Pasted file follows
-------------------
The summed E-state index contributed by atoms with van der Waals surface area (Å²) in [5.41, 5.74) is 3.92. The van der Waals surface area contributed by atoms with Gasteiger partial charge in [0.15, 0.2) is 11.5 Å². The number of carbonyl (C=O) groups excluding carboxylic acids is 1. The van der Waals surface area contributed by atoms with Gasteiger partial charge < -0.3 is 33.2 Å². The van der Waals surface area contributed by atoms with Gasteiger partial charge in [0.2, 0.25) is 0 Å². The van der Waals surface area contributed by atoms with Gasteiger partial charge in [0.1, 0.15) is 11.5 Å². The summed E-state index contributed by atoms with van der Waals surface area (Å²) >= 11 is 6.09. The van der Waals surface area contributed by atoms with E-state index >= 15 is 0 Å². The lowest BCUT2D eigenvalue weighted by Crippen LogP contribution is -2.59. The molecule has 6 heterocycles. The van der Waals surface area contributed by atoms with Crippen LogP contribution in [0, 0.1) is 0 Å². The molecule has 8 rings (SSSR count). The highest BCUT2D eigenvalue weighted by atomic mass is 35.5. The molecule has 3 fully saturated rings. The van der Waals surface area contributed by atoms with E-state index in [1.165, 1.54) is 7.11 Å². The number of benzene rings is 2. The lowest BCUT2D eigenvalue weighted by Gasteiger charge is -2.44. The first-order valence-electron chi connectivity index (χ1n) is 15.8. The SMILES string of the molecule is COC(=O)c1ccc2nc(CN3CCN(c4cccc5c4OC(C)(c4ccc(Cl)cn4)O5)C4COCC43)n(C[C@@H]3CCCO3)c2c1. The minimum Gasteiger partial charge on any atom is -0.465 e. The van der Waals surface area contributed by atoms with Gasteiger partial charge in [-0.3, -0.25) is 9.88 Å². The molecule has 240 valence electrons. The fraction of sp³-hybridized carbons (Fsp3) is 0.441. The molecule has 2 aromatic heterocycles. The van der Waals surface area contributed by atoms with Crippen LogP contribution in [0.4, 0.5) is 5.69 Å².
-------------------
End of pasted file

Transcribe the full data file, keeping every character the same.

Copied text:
The summed E-state index contributed by atoms with van der Waals surface area (Å²) in [5.41, 5.74) is 3.92. The van der Waals surface area contributed by atoms with Gasteiger partial charge in [0.15, 0.2) is 11.5 Å². The number of carbonyl (C=O) groups excluding carboxylic acids is 1. The van der Waals surface area contributed by atoms with Gasteiger partial charge < -0.3 is 33.2 Å². The van der Waals surface area contributed by atoms with Gasteiger partial charge in [0.2, 0.25) is 0 Å². The van der Waals surface area contributed by atoms with Gasteiger partial charge in [0.1, 0.15) is 11.5 Å². The summed E-state index contributed by atoms with van der Waals surface area (Å²) >= 11 is 6.09. The van der Waals surface area contributed by atoms with E-state index >= 15 is 0 Å². The lowest BCUT2D eigenvalue weighted by Crippen LogP contribution is -2.59. The molecule has 6 heterocycles. The van der Waals surface area contributed by atoms with Crippen LogP contribution in [0, 0.1) is 0 Å². The molecule has 8 rings (SSSR count). The highest BCUT2D eigenvalue weighted by atomic mass is 35.5. The molecule has 3 fully saturated rings. The van der Waals surface area contributed by atoms with E-state index in [1.165, 1.54) is 7.11 Å². The number of benzene rings is 2. The lowest BCUT2D eigenvalue weighted by Gasteiger charge is -2.44. The first-order valence-electron chi connectivity index (χ1n) is 15.8. The SMILES string of the molecule is COC(=O)c1ccc2nc(CN3CCN(c4cccc5c4OC(C)(c4ccc(Cl)cn4)O5)C4COCC43)n(C[C@@H]3CCCO3)c2c1. The minimum Gasteiger partial charge on any atom is -0.465 e. The van der Waals surface area contributed by atoms with Gasteiger partial charge in [-0.3, -0.25) is 9.88 Å². The molecule has 240 valence electrons. The fraction of sp³-hybridized carbons (Fsp3) is 0.441. The molecule has 2 aromatic heterocycles. The van der Waals surface area contributed by atoms with Crippen LogP contribution in [0.4, 0.5) is 5.69 Å².